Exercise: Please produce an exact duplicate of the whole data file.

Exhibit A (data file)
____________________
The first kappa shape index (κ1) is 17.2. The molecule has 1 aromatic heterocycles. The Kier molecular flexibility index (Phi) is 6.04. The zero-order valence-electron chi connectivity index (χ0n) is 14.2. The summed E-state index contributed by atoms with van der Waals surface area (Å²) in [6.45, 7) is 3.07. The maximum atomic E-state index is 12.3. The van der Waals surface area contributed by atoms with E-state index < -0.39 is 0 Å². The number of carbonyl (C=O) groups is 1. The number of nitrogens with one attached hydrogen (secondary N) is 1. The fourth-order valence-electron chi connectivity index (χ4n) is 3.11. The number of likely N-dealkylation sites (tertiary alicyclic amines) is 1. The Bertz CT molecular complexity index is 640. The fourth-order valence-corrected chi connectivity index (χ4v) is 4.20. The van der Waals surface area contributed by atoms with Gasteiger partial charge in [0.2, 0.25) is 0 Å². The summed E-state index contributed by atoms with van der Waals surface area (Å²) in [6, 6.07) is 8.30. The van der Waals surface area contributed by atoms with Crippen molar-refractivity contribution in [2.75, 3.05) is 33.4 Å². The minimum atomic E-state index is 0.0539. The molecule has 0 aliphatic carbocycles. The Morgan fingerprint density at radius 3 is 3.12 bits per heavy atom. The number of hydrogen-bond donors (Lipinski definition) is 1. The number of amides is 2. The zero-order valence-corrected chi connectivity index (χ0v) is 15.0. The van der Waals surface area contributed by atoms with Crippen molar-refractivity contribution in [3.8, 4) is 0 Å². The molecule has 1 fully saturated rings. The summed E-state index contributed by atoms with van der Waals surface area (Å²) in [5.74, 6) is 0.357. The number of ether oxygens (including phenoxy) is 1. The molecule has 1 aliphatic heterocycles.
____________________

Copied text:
The first kappa shape index (κ1) is 17.2. The molecule has 1 aromatic heterocycles. The Kier molecular flexibility index (Phi) is 6.04. The zero-order valence-electron chi connectivity index (χ0n) is 14.2. The summed E-state index contributed by atoms with van der Waals surface area (Å²) in [6.45, 7) is 3.07. The maximum atomic E-state index is 12.3. The van der Waals surface area contributed by atoms with E-state index < -0.39 is 0 Å². The number of carbonyl (C=O) groups is 1. The number of nitrogens with one attached hydrogen (secondary N) is 1. The fourth-order valence-electron chi connectivity index (χ4n) is 3.11. The number of likely N-dealkylation sites (tertiary alicyclic amines) is 1. The Bertz CT molecular complexity index is 640. The fourth-order valence-corrected chi connectivity index (χ4v) is 4.20. The van der Waals surface area contributed by atoms with Gasteiger partial charge in [0.2, 0.25) is 0 Å². The summed E-state index contributed by atoms with van der Waals surface area (Å²) in [6, 6.07) is 8.30. The van der Waals surface area contributed by atoms with Crippen molar-refractivity contribution in [2.75, 3.05) is 33.4 Å². The minimum atomic E-state index is 0.0539. The molecule has 0 aliphatic carbocycles. The Morgan fingerprint density at radius 3 is 3.12 bits per heavy atom. The number of hydrogen-bond donors (Lipinski definition) is 1. The number of amides is 2. The zero-order valence-corrected chi connectivity index (χ0v) is 15.0. The van der Waals surface area contributed by atoms with Crippen molar-refractivity contribution in [3.8, 4) is 0 Å². The molecule has 1 fully saturated rings. The summed E-state index contributed by atoms with van der Waals surface area (Å²) in [5.74, 6) is 0.357. The number of ether oxygens (including phenoxy) is 1. The molecule has 1 aliphatic heterocycles.